The world is changing. Sometimes we don’t notice it when we’re in the midst of it, but being gone a year has tuned me in to changes in the attitudes of students. It may seem unfair to lump students into categories, but if you’ve taught for awhile, you’ll know what I’m talking about: there’s always an upper group in terms of effort and skills; there’s always a middle group that seems to go through the motions but does okay; and there’s always a group that no matter what I do, I can’t get much work out of them at all. This year (and the years before I retired, to some extent) the top group is shrinking and the apathetic, disengaged, in-it-for-the-grade-if-my-parents-are-watching group has ballooned. One of the reasons I came back was that I enjoyed working with students. Well, students seem much more concerned about the right answer than about learning. They are much more concerned about how their grade “looks” than about the reality of their engagement, curiosity, or challenge. Failure is a swear word to these kids and that bothers me. They think adults are just appeasing them when we talk about failure as a part of learning…as essential even. And they’re getting pressure from somewhere to succeed no matter what.

Success, though, comes from struggle. From making mistakes and learning from them.

I’m not saying, by the way, that part-time teaching this year has been a mistake for me. I have enjoyed reconnecting with colleagues. I have loved getting to know the creative, open-minded, curious students I see daily. Our class discussions about the 7th grade texts we’ve read have been thought-provoking on many occasions. We’ve laughed, sang, did a bit of dancing, shared high fives and hugs, had a couple amazing poetry readings, and went outside for a few walks. But it has been a struggle. If I’ve had success this year, it’s come from many a failure. Not reaching so many of my students seems like I’ve let them down. At the same time, though, I haven’t seen as much an effort from their side as I had hoped I would see.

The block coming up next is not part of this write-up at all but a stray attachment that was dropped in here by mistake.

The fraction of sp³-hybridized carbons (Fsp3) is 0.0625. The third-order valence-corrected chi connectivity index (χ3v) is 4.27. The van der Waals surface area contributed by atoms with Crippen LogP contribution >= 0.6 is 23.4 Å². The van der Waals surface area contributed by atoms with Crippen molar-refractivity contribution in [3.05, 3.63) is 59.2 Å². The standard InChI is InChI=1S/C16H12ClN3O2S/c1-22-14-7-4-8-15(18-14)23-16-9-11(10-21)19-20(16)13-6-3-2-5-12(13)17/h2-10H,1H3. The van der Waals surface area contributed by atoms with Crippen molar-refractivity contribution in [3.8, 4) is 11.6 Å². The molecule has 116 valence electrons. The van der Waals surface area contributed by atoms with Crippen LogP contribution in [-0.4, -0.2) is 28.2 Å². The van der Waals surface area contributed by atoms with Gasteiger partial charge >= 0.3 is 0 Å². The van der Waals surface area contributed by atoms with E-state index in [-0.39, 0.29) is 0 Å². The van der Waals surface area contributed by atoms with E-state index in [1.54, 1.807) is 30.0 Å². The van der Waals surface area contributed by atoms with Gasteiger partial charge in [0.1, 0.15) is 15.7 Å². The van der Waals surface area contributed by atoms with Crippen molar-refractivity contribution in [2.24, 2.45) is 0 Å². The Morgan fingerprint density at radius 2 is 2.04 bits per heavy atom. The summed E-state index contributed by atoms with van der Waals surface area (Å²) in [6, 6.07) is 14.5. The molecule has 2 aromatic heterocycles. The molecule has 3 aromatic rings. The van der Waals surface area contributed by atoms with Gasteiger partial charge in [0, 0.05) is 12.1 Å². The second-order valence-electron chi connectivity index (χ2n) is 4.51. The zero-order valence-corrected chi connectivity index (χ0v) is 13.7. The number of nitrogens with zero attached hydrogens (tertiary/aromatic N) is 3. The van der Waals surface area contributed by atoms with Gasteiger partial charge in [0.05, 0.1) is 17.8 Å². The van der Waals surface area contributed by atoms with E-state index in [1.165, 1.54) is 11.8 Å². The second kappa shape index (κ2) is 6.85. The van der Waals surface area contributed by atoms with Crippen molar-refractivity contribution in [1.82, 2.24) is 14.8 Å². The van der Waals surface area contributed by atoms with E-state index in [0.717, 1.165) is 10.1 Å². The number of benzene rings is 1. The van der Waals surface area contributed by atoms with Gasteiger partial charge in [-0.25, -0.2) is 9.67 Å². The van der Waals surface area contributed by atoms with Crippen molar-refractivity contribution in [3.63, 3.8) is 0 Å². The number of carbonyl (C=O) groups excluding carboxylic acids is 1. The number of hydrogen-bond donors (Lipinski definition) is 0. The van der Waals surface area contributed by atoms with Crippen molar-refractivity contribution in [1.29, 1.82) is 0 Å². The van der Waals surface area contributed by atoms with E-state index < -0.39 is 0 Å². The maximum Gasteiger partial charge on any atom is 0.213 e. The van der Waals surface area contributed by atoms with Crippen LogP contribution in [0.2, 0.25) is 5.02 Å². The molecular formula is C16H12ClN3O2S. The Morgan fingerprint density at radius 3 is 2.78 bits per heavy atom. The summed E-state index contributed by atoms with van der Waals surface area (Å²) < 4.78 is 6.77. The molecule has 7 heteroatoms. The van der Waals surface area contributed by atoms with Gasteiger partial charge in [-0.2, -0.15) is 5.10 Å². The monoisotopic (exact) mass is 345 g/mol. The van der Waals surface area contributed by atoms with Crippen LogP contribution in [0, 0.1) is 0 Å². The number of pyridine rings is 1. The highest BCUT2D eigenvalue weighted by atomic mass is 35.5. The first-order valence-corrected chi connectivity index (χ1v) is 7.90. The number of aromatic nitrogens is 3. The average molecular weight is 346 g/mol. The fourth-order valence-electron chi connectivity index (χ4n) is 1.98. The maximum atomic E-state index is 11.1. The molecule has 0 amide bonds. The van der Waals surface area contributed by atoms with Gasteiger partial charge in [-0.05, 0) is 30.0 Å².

Maybe those parents who thanked me realize that all of this is going on and so they were thanking me for coming back in spite of it all.

It all makes me wonder about my role in this change. Have I been too lax, too harsh, not shared enough of myself as a person, shared too much, asked too much or too little parent involvement, not made the curriculum engaging enough, moved too quickly or slowly from one unit to another…? There’s really not an objective way to know.

I went to a teacher friend’s retirement party today. People spoke about how she was a beacon of consistent, loving instruction to her elementary school age students. She spoke with great emotion about her appreciation for her colleagues and how she cared for every student through her 38 years of teaching. She also seemed proud that she had spoke her mind, even when it wasn’t popular or easy. My hope is that teachers will be able to say the same things years down the road. And that those future, retiring teachers will have seen a renewal in student motivation and purpose, as well as a willingness to learn from their mistakes.

Why I Enjoy the Outlander Series